“V” is for the writing voice. A writing voice comes forth from the writer. It is the way the writer tells the his/her story, using tone and style. Dan Foy (Creative Commons) believes that the single greatest struggle for most writers is finding their overall writing voice. It may seem ambiguous, searching for something we can’t qualify or quantify. To overcome this we can do two things. The first: read in order to hear different voices. Charles Caleb Coulton stated the familiar quote, “Imitation is the sincerest form of flattery.” Reading helps to differentiate the various different story-telling voices.

CREATIVE Process VoiceWriters may start out mimicking like children mimic their parents, but eventually, they find it—their own, unique voice. Once we find our voice to tell a particular story it will make the writing flow easily because the creative spigot has been opened.
This leads to the final letter in CREATIVE, “E” is for emotion. St.  The most important element in finding creativity is that the writer must discover what they care about. A book written from the heart is holy and sacred to its author. It will make that personal connection that every writer yearns between themselves and the reader.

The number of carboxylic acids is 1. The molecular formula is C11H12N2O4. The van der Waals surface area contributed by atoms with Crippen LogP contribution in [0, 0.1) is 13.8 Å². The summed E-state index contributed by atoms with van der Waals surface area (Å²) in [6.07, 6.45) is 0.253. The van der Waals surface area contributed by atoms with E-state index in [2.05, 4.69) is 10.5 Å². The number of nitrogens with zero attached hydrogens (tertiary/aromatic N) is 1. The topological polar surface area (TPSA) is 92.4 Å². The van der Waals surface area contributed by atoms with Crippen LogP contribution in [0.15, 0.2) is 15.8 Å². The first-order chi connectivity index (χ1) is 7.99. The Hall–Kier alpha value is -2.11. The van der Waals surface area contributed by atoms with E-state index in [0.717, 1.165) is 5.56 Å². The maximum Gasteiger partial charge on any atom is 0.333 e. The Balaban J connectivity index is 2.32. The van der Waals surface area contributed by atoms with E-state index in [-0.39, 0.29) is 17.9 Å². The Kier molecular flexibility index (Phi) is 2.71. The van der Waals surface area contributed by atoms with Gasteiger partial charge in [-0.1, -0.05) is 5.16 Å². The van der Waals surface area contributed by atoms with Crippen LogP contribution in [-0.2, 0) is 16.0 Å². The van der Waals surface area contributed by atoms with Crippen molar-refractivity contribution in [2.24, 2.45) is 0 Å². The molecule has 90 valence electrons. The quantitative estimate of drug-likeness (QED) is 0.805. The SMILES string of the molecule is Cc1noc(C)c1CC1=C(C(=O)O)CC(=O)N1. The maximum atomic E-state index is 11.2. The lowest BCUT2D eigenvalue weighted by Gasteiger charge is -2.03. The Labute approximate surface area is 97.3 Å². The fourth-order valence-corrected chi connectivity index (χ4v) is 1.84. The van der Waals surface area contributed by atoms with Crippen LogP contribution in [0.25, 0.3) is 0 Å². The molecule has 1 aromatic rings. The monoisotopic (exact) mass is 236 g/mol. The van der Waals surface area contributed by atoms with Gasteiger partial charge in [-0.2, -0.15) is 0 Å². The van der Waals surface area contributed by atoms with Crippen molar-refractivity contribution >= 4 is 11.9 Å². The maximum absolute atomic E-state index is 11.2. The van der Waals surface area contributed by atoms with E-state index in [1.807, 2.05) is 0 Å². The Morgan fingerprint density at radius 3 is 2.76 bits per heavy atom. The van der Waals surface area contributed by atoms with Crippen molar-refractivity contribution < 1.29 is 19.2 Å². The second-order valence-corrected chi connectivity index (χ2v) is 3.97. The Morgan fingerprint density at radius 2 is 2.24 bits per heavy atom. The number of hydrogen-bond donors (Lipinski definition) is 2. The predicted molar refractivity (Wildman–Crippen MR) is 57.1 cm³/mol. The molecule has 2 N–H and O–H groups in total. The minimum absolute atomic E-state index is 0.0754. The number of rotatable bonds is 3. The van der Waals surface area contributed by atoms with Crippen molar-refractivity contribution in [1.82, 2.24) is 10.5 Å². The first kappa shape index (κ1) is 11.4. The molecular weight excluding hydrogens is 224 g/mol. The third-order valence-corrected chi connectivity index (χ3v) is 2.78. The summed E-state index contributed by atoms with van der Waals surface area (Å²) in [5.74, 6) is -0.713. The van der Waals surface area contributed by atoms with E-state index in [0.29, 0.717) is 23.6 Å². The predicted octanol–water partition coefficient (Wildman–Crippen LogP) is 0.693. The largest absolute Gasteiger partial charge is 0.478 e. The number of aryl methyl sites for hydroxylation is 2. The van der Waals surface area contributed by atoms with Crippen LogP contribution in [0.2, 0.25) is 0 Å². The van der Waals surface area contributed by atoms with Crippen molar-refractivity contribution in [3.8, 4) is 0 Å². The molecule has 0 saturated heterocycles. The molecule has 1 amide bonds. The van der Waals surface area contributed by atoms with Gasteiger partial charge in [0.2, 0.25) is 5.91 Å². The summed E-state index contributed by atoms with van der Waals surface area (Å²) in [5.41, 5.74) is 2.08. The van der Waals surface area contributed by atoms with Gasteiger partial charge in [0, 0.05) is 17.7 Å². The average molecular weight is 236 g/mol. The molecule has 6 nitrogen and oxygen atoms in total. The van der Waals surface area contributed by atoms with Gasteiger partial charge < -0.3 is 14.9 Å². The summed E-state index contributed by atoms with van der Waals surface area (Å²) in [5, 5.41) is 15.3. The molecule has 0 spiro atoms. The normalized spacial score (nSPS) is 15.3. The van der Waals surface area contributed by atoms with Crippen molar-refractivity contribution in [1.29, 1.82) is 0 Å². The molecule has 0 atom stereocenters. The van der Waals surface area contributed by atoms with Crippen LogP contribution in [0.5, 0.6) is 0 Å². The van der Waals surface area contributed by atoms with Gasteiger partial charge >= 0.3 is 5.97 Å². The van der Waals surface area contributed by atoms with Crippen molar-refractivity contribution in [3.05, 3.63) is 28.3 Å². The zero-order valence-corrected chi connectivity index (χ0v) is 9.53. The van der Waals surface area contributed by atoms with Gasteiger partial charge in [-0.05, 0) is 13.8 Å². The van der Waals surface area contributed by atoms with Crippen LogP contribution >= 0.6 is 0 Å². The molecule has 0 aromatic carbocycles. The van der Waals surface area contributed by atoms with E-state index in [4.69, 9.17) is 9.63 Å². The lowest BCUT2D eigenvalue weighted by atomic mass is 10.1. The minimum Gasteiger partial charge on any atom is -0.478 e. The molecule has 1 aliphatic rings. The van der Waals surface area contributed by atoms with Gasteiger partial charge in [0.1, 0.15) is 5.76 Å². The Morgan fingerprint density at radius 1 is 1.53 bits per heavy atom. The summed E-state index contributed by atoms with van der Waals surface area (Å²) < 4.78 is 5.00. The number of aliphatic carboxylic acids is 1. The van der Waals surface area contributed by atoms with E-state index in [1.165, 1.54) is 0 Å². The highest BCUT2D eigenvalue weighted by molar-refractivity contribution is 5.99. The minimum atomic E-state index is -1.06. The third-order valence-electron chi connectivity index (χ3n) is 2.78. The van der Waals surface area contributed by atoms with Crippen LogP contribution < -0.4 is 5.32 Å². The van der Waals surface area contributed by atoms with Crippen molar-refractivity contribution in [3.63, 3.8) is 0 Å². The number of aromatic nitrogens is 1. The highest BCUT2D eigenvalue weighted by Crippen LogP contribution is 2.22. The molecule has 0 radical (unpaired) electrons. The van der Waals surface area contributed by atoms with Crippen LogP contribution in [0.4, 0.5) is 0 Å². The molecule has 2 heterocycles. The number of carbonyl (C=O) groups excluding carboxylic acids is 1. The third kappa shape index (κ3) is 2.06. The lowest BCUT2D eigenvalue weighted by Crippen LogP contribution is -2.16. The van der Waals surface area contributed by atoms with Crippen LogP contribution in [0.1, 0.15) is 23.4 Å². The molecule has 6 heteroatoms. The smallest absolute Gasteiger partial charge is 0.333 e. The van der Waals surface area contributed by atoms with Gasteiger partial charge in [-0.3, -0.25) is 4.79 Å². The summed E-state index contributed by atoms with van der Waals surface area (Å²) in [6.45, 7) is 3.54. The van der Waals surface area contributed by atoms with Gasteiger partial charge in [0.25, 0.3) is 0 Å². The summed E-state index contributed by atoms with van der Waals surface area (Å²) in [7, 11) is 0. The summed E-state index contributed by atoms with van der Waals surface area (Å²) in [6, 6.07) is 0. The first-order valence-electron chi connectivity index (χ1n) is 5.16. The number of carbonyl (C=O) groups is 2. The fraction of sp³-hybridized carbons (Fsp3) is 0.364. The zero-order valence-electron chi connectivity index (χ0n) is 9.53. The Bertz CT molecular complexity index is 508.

But how do we discover these emotions that reside inside our heart? The answer is in the act of self-discovery. Acts like writing in a daily journal and walking in solitude so the sub-conscious can communicate with the conscious. Meditation lets the mind become an empty vessel so creativity can flow in. Doodling, knitting, cooking, anything that helps us communicate with the inner child.

The biggest benefit of this self-discovery is that as a writer, I begin to feel connected to my rightful identity as a creative person. I learn what it is I want to say and who I am as an artist. This knowledge gives me the self-confidence and courage to bring my stories to the page telling them in my voice. CREATIVE helps me take ownership of both my memories and emotions in a way that I can play with them safely. And in time, I can process it by writing the wrong words and sentences until I find the right ones that will connect with my reader and me.

I’m always hopeful, one day, I will find my muse. But, by understanding the CREATIVE process, I realize no muse is required to reach my full creative potential. All I need, all any artist needs is old- fashioned hard work and an active and protected inner child.

 

What is your creative process? How do you get inspired to write?